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The Los Angeles Zoo has come up with a unique opportunity to increase the population of the rare California condor.

The employees have been working to save the condor for 30 years and have now mastered the fertilization of its eggs.

The scavengers became so rare in the wild that the last 27 of the species were caught and captured in 1987 to save them from extinction.

The condors, which have a wingspan of up to 274 cm, were reintroduced into the wild in the early 1990s, but their numbers still did not grow exponentially.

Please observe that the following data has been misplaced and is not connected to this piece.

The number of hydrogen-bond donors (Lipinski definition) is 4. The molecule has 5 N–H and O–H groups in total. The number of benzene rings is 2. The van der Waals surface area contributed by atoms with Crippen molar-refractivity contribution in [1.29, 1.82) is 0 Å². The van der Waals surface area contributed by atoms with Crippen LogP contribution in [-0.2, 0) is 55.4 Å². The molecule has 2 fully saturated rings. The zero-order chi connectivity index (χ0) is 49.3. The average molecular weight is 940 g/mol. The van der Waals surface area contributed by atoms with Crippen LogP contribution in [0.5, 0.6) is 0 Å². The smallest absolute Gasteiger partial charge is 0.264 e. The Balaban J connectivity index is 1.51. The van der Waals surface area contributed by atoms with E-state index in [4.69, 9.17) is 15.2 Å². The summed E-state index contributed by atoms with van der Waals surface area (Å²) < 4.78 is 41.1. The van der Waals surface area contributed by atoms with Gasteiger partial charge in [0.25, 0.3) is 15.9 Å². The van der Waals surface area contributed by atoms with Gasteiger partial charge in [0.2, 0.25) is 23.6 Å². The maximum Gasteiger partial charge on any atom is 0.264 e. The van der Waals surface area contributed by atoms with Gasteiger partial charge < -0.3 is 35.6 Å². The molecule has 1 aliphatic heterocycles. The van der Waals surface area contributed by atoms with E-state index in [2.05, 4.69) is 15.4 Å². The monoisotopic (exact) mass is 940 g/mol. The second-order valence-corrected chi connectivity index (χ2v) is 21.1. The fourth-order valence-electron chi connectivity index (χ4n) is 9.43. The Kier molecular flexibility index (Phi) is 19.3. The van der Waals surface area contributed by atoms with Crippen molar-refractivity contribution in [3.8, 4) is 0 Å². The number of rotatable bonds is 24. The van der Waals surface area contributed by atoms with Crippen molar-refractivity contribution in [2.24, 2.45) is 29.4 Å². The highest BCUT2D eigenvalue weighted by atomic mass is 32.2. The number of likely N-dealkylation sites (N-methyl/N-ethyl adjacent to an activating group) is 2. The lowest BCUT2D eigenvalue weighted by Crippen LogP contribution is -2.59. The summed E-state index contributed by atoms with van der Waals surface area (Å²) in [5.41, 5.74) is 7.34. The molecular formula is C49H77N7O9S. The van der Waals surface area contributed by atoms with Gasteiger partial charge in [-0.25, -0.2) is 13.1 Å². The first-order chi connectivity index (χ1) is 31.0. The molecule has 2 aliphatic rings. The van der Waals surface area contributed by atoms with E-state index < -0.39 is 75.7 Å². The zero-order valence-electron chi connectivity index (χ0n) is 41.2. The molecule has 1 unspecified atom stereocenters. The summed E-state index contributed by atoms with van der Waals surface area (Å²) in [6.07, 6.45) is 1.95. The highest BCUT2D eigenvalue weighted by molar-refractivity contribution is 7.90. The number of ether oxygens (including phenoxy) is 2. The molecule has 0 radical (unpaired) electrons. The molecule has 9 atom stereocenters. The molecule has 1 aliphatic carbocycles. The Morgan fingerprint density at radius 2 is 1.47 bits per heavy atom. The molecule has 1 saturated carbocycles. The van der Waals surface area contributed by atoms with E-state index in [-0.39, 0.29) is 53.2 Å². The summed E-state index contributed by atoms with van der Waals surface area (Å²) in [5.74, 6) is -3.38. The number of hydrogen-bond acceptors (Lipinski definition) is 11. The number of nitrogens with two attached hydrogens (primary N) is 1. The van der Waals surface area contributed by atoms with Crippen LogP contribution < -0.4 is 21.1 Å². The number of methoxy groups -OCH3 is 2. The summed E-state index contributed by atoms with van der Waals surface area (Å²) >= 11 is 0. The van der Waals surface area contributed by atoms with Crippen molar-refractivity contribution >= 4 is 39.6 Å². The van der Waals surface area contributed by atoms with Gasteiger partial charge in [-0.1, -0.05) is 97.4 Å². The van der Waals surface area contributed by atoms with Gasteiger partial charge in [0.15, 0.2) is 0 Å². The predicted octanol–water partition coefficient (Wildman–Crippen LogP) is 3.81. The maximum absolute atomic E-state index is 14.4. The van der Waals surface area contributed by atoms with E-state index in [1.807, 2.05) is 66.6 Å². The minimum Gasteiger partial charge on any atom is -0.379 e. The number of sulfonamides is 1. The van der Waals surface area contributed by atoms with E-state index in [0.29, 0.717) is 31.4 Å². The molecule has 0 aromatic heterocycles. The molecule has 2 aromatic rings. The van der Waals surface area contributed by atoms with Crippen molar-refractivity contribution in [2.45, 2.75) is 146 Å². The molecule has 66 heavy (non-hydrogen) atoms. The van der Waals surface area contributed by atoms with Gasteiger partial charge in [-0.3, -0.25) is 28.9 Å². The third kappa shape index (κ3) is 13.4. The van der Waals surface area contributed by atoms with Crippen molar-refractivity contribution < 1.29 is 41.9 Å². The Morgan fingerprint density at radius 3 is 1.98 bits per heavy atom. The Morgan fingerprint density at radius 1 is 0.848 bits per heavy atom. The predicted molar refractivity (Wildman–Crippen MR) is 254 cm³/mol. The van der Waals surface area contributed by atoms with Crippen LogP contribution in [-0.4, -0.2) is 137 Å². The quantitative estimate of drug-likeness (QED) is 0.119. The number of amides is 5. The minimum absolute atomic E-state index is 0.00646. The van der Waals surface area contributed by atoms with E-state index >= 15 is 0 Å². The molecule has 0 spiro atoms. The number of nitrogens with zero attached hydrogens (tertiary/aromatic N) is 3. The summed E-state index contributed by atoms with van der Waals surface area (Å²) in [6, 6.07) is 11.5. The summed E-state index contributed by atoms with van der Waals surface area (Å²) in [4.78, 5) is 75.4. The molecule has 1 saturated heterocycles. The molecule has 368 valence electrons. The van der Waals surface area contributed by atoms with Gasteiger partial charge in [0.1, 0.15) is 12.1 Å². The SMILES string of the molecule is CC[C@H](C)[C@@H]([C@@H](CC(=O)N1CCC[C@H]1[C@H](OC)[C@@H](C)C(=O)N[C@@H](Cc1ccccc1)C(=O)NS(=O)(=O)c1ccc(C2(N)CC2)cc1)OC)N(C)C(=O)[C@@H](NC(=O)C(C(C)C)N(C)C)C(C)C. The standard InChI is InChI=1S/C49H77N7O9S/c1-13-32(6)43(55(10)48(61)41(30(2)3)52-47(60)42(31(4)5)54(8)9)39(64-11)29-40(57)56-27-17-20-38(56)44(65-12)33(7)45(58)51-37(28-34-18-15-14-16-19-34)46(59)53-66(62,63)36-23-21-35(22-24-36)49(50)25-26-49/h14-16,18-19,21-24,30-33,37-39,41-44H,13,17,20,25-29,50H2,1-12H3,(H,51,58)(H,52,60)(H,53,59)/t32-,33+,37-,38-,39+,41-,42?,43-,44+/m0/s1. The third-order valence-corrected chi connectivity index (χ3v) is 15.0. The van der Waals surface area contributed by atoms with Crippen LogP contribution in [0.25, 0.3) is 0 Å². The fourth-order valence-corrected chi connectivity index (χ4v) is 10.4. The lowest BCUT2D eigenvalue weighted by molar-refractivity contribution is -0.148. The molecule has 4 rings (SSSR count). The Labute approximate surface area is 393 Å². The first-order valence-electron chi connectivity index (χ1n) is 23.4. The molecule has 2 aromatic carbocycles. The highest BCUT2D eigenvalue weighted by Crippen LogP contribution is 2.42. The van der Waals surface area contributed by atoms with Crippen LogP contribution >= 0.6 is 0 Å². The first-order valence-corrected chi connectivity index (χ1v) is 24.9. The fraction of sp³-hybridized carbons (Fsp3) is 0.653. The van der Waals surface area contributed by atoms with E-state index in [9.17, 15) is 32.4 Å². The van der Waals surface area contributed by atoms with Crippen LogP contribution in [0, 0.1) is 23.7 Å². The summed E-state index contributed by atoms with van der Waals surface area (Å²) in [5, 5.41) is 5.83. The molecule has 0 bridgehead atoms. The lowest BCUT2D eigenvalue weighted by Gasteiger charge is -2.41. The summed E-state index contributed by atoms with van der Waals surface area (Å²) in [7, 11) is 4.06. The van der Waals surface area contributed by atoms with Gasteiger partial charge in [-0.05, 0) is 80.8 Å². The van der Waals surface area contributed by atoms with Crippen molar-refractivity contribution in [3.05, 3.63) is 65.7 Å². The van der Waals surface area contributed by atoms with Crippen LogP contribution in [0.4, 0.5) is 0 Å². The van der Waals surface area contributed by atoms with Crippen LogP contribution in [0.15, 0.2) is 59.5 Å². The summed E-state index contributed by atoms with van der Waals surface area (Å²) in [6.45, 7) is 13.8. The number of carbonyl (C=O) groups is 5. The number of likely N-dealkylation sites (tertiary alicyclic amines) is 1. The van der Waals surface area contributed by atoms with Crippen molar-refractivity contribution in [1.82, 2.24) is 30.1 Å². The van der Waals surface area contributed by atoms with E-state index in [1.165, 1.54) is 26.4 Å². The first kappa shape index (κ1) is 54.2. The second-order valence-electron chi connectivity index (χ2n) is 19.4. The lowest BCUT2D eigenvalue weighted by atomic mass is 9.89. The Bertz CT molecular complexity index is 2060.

This is because the condor only gives birth to one fertilized egg per year in the wild and the offspring are cared for by two parents.

This year the zoo hatched 6 eggs and placed them with three pairs of condor parents with great success.

The numbers of California condors in the wild declined after colonization of California due to poaching, lead poisoning from hunted animals they feed on, and egg collectors in the early 20th century. The species is the only surviving bird in the genus Gymnogyps and can live up to 40 years.

With egg collecting a thing of the past and new laws introduced banning lead in hunter ammunition, the species now has a chance to survive in the wild.

There are currently around 500 California condors left in the world.

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